I. 72. Letter from the Lord Mayor to the Lords of the Council,
acknowledging the receipt of their Letter requiring the Citizens to
provide a perpetual maintenance for the School lately erected at
Barnet. (fn. 1) When the beginner of the School obtained leave to
make a collection in the City for the building, he promised that
the Citizens should never be further charged or troubled about
that school, through which promise the Citizens had been induced to
give liberally. Besides the large number of scholars that were
provided for in the Universities, both by the Companies and by
particular Citizens, they likewise maintained sundry free scholars at
great charge. They had also contributed liberally to the collections for repairing of Havens, loans for Jernemothe, gatherings for
the building of the great Church of Bath, provisions of grain, &c.
He believed that, if the promise made to the Citizens in this
matter were broken, it would hinder the beginning of other good
works for the future.
Sans date (circa 1579–80).
III. 9. Letter from the Archbishop of Canterbury (Abbott), to
the Lord Mayor and Aldermen, forwarding the Petition of Thomas
Beacon, and requesting that if he was molested only for teaching to
write and read according to the tenour of his License, they would give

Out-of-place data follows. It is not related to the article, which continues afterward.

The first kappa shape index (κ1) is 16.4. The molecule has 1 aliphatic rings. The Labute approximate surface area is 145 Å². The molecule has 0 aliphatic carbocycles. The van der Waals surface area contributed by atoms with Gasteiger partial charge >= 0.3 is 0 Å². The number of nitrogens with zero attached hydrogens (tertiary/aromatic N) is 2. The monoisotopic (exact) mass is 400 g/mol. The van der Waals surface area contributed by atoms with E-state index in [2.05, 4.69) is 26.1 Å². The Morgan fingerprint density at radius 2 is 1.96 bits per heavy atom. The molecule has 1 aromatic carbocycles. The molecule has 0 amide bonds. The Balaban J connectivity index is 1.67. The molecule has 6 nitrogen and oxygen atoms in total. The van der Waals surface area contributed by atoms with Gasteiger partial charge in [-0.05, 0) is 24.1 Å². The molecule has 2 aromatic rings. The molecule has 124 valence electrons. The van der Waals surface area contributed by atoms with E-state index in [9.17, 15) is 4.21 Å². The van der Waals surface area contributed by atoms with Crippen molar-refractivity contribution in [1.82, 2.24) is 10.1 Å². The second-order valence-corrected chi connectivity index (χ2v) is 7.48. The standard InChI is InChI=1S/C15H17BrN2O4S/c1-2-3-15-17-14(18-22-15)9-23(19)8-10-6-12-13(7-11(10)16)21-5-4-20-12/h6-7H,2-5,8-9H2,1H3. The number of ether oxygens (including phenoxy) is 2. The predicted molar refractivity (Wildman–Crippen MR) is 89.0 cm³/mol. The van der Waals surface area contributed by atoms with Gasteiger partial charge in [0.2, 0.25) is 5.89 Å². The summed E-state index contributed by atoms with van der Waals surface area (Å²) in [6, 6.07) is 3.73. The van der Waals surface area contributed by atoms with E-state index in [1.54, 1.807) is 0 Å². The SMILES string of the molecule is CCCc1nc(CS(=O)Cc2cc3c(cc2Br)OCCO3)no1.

order that he should be no more troubled, but that (being a very poor
man, and having a great charge of children on his hands), he might
persevere in his vocation quietly and peaceably.
Dated Lambeth, 22nd April, 1611.
Note in Margin. To this a verbal answer was made that the
sufferance of Beacon was a breach of the freedom, and that Beacon
was repined at by freemen, who had been bound apprentices, exercising
the same quality; upon whose complaint he was restrained, wherewith
his Grace rested satisfied.
||Queen Elizabeth gave a house in this parish, with a garden, for a free school. The
management was by Charter dated March 24th, 1573, vested in twenty-four Governors,
Several citizens of London, were of that body. See an Account of the School by the
Rev. F.C. Cass, M.A., in the "Transactions of the London and Middlesex Archæological
Society,' vol. v., page 1.